Page:Popular Science Monthly Volume 6.djvu/686
THE POPULAR SCIENCE MONTHLY.
founded to promote those objects which have been fostered by the elder society, which, drifting away from Art in its highest sense, has taken in hand industrial art and applied science. One single comparison will demonstrate my meaning. In the beginning of the century—under the auspices of Count Rumford—the Royal Institution undertook to improve the dwellings of the working classes, to warm and ventilate workhouses, hospitals, and cottages, and to and patronize improvements in the economical consumption of fuel and the teaching of culinary science. In the present year the Society of Arts, founded originally to encourage young artists, has offered premiums for the best kinds of culinary and domestic warming apparatus, and has directly fostered attempts to instruct the people of England in the best methods of preparing food.
The Society of Arts has now existed for a hundred and twenty years, and owes its foundation to Mr. William Shipley, a landscape-painter, who, from a "well-grounded persuasion of the extensive utility of the art of drawing to this nation, erected the Academy in the Strand, opposite to Exeter Change." By the efforts of this gentleman a meeting was held in 1754 at Rawthmell's coffee-house, to consider the propriety of establishing a "Society for the Encouragement of Arts, Manufactures, and Commerce."
It was resolved to bestow premiums on a certain number of boys and girls, and an advertisement was issued accordingly. The industrial element, however, was not lost sight of, as, while a number of drawing prizes were advertised, premiums were offered for the discovery of cobalt in England, the growth of madder, and the manufacture of buff leather. The primary object was the encouragement of art, but the view taken of the "polite arts" was a sufficiently wide one, inasmuch as the premiums offered under this head were ultimately grouped under 196 classes. Many prizes were awarded for drawing, and among the recipients was Richard Cosway, who afterward became a Royal Academician, and a portrait-painter of repute. It was soon found necessary to confine the objects of study to certain models, and, as no public museum or National Gallery then existed, individual collections, such as that formed by the Duke of Richmond, were selected for study.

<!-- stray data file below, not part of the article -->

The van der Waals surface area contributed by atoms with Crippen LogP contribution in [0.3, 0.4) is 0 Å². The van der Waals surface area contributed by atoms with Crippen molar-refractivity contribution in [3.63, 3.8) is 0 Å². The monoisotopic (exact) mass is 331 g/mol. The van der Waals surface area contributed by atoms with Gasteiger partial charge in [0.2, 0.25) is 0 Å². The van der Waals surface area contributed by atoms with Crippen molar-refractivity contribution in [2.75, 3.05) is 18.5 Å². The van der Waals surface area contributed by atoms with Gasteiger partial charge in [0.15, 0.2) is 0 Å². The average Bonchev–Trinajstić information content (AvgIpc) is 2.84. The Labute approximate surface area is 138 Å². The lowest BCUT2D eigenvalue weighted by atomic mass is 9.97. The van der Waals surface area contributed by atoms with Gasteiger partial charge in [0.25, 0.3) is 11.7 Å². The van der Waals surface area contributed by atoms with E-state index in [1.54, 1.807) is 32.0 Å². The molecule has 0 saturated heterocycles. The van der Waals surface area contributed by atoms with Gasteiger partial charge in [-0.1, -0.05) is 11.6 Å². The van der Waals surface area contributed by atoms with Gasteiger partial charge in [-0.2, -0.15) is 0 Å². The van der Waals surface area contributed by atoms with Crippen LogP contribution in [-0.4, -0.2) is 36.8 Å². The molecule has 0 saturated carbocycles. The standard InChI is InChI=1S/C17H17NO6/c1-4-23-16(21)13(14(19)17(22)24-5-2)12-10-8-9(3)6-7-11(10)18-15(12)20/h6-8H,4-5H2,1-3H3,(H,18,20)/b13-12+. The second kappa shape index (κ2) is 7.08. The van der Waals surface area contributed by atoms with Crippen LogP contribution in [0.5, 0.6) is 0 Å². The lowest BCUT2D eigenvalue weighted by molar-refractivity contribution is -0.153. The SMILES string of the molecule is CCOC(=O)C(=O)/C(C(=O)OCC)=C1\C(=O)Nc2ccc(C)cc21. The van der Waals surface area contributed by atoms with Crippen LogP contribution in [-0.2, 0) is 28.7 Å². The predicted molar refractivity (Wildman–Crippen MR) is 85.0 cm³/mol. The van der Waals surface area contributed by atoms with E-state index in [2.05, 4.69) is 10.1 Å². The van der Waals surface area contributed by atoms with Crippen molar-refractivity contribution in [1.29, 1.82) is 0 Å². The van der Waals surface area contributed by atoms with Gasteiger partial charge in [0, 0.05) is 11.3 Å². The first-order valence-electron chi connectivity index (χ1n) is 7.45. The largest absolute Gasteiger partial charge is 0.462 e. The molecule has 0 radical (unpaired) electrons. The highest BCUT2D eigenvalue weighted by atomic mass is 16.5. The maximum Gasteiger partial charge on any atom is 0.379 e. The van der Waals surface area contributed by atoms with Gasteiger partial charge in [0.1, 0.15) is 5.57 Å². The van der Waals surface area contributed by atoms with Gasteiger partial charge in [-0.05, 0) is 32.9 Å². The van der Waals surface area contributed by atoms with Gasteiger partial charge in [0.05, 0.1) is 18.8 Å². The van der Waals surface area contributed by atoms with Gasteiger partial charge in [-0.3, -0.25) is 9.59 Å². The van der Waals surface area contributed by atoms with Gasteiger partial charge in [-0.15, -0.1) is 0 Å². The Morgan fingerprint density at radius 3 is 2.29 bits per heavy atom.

On the consolidation of the Society, the artists of London applied for permission to hold an exhibition in the Society's rooms. This permission was granted, and exhibitions continued to be held for several years. This annual inspection of the works of rival artists, who formed themselves into separate bodies, excited emulation, directed public attention toward their works, and ultimately secured for them the royal patronage and protection. These first exhibitions of pictures by native artists in the rooms of the Society of Arts may, therefore, be regarded as the origin of that exhibition of the Royal Academy which now forms one of the great events of the London season.